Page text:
A Charlottesville, Va., bank last week became only one of four financial institutions this year to use the so-called "modified Dutch auction" program of buying back its stock, but it probably won't be the last.
Jefferson Bancshares held the auction to boost its return on equity, now about 12%
Analysts and bankers say the rare form of a self-tender offer, allowing a company to set a date and price range to buy back large amounts of stock, is becoming more popular.
Although analysts say such self-tender offers are seldom used in the banking world, they expect the offers could become more commonplace in the current wave of stock buybacks.
"There's more pressure for financial institutions to make use of excess capital," said Frank J. Barkocy, senior vice president of Josephthal, Lyon & Ross in New York. The modified Dutch auction "is a fairly efficient way of completing a buyback program."
In a modified Dutch auction, the company will deterimine how many shares it wants to buy back and set a price range. Shareholders then select a price within that range. The final price paid works on simple supply-and- demand principles: If more shares are offered to the company than it wants to buy back, it can pay a lower price. Should fewer shares be offered, the company must pay a price in the higher end of the range.
Besides Jefferson, two thrifts - one in New Jersey and another in Maine - both bought back stock through the modified Dutch auction this year. A third, First Shenango Bancorp in New Castle, Pa., initiated such a program last week.
"It seemed to be the fairest method for all shareholders," said William J. Ryan, chairman of $4.5 billion-asset Peoples Heritage Financial Group in Portland, Maine, which bought back 2.5 million of its shares at $24 last month.
Mr. Ryan said Peoples Heritage chose the auction so that many of its shareholders - who are also customers - could participate. A tender offer to the bank's largest shareholders would have shunned those people, he said.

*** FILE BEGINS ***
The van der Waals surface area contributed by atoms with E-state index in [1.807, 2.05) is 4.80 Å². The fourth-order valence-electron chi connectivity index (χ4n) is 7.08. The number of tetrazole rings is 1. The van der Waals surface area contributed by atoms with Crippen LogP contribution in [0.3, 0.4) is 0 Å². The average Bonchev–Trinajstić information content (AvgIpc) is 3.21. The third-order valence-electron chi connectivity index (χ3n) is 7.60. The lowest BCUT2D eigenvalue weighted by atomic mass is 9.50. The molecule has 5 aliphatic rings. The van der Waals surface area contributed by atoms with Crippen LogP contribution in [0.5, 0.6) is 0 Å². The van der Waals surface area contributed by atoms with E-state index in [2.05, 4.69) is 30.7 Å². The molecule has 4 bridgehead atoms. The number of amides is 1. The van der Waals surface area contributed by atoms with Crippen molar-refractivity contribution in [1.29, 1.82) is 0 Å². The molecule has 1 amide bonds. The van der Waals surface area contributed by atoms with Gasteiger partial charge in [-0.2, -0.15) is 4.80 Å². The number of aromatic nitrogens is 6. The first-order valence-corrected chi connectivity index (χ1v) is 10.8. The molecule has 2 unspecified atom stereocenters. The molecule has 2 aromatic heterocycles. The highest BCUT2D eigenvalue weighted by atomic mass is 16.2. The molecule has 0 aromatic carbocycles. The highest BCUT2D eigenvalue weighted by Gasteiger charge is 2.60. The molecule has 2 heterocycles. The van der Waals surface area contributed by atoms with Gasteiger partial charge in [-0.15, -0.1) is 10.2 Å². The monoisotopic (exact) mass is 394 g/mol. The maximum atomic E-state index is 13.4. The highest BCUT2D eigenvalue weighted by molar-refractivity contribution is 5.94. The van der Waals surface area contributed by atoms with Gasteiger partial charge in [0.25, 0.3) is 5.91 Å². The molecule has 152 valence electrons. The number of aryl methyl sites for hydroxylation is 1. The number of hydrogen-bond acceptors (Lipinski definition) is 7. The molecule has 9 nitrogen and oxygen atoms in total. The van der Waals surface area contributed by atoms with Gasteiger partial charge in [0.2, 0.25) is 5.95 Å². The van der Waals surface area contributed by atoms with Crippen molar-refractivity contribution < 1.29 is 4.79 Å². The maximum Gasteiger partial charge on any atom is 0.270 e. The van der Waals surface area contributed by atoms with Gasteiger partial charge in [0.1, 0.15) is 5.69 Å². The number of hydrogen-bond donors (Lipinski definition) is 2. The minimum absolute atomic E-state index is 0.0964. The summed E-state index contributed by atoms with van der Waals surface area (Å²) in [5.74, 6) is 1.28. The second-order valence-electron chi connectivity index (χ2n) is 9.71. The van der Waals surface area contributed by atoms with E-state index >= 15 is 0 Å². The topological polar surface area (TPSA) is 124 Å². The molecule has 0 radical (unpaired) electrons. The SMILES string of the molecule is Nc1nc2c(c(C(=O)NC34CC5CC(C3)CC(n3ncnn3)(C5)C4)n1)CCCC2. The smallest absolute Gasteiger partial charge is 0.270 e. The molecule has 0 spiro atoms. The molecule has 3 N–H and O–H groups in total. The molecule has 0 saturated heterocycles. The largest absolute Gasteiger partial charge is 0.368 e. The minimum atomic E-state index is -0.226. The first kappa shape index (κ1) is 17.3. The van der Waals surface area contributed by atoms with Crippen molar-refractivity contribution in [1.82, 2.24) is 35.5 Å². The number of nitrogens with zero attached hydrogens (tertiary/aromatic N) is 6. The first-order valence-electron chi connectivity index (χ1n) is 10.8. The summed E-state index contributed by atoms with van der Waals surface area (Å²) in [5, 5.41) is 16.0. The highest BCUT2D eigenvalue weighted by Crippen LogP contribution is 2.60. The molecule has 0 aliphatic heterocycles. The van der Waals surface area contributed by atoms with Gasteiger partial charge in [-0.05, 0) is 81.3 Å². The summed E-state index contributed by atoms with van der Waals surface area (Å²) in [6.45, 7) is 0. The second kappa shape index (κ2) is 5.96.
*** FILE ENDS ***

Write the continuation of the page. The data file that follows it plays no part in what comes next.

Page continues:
Jefferson completed its self-tender offer program last Friday. The $2.1 billion-asset Virginia bank bought back 1.22 million shares of its common stock - or 8% of the total - from shareholders at $28 per share.
"It would have taken us four years to buy this much stock on the open market," said O. Kenton McCartney, Jefferson's president and chief executive officer.
But Mr. Fulton acknowledges that Jefferson wasn't able to buy back as many shares as desired. The bank sought to buy back 1,250,000 shares.
Bankers and analysts say the main drawback is that a modified Dutch auction can be time consuming. Also, shareholders could be greeted with a better offer from another buyer.
But H. Rodgin Cohen, an attorney at Sullivan & Cromwell in New York, said, "I don't know why it's not done more often."
Mr. Fulton said many shareholders didn't want to sell out because they wanted to avoid capital gains taxes and some just wanted to hold onto the stock.
Pulse Bancorp, a New Jersey thrift that held a modified Dutch auction in June, also found fewer willing sellers than it had hoped for.
The $450 million-asset company asked shareholders to sell back one million shares - about 26% of its outstanding stock. The goal was to reduce the thrift's equity-to-asset ratio from 11.89% to about 9%
Pulse managed to buy back 835,000 shares, about 21% of the more than three million outstanding shares.